There is a lot of confusion, and perhaps denial and anxiety, about death for the typical Evangelical. This attitude about death takes much of the power of the sacraments away, because the sacraments force us to face death. The story in baptism and the Eucharistic meal is that we all will die, but Jesus has given us the hope of the Resurrection. Yet, if we first refuse to understand our own deaths, then we miss the good news of the sacraments. It's much easier to just "get saved" and then I don't have to think about death any longer, because it is basically all taken care of. However, if we are to grasp the power of the gospel story, then we must somehow grasp that death is part of our own story.

For the early Church, participating in the Eucharist was also a call to (literally) die with Christ. The Eucharist was explaining the reality that to be a Christian is to expect to die for Christ. One can find this attitude all over early Christian literature. A very memorable narrative of this sort can be found in the Martyrdom of Polycarp, where Polycarp is put into the executioner's fire, and his burning skin was like "bread that is baked," an allusion to the Eucharist.

Have Evangelicals accepted death, and the call to die for Christ? I think that they have yet to work such a theology out, and in not doing so, they have missed the power of the Eucharist.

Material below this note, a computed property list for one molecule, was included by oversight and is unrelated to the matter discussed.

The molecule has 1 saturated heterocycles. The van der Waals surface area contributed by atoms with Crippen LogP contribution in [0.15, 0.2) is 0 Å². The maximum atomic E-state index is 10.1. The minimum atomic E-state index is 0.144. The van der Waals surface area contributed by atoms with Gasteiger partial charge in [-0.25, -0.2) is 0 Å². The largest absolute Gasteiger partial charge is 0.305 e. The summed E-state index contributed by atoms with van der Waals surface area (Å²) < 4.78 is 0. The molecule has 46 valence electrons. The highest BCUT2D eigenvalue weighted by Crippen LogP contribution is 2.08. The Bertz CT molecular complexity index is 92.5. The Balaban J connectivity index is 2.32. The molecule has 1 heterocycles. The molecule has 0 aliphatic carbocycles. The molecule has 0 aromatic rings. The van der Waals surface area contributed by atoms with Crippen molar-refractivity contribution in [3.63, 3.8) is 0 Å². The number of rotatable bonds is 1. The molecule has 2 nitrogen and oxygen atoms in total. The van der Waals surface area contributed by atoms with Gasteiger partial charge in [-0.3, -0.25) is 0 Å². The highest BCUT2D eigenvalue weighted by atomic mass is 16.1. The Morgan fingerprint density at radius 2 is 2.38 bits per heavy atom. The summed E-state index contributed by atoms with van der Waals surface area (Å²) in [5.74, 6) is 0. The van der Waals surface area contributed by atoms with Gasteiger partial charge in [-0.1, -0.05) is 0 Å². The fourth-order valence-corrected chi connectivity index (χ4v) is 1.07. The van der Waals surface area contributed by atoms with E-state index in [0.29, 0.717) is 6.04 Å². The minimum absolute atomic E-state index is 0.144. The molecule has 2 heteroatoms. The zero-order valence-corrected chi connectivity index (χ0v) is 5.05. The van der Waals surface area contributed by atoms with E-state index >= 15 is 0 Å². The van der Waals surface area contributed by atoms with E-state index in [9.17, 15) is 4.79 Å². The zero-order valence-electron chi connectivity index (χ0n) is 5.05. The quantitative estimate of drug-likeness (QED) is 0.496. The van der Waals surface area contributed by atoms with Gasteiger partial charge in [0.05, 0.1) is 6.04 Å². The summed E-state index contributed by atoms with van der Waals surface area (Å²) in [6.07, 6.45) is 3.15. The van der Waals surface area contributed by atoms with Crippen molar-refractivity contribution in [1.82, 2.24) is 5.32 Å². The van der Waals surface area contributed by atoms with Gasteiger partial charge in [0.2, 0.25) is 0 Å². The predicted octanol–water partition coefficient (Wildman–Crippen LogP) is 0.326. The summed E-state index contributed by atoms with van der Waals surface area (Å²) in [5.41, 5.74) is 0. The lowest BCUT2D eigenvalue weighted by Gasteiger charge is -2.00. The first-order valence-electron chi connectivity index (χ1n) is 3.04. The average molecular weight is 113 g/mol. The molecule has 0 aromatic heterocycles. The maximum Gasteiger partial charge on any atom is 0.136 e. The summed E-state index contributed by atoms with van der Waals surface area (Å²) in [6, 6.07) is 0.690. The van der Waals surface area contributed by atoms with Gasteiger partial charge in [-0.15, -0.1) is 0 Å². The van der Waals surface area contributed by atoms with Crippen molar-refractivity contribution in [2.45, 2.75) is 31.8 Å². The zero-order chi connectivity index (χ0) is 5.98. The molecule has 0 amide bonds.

6 comments:

  1. Some good thoughts here. I think you're onto something. I also wonder sometimes if it has something to do with the co-incidence of the rise of Evangelicalism and the development of consumerist and entertainment culture. I might also speculate on connections between the assumption of American Protestantism as a "ruling/wealthy class religion," which may not cohere well with the solidarity with the poor that is generally implied by more sacramental theologies (even in times when the solidarity was not well-practiced, there was still an ideal of almsgiving and the poor as Christ among us). It seems to me there are a number of points of disconnect between the cultural context of Evangelicalism's development and that of more sacramentally-oriented branches of the Church.

    Happily, though, there is a real resurgent interest in a better understanding of the sacraments, as well as disciplines and other ancient practices. To me, that is a very potentially positive development.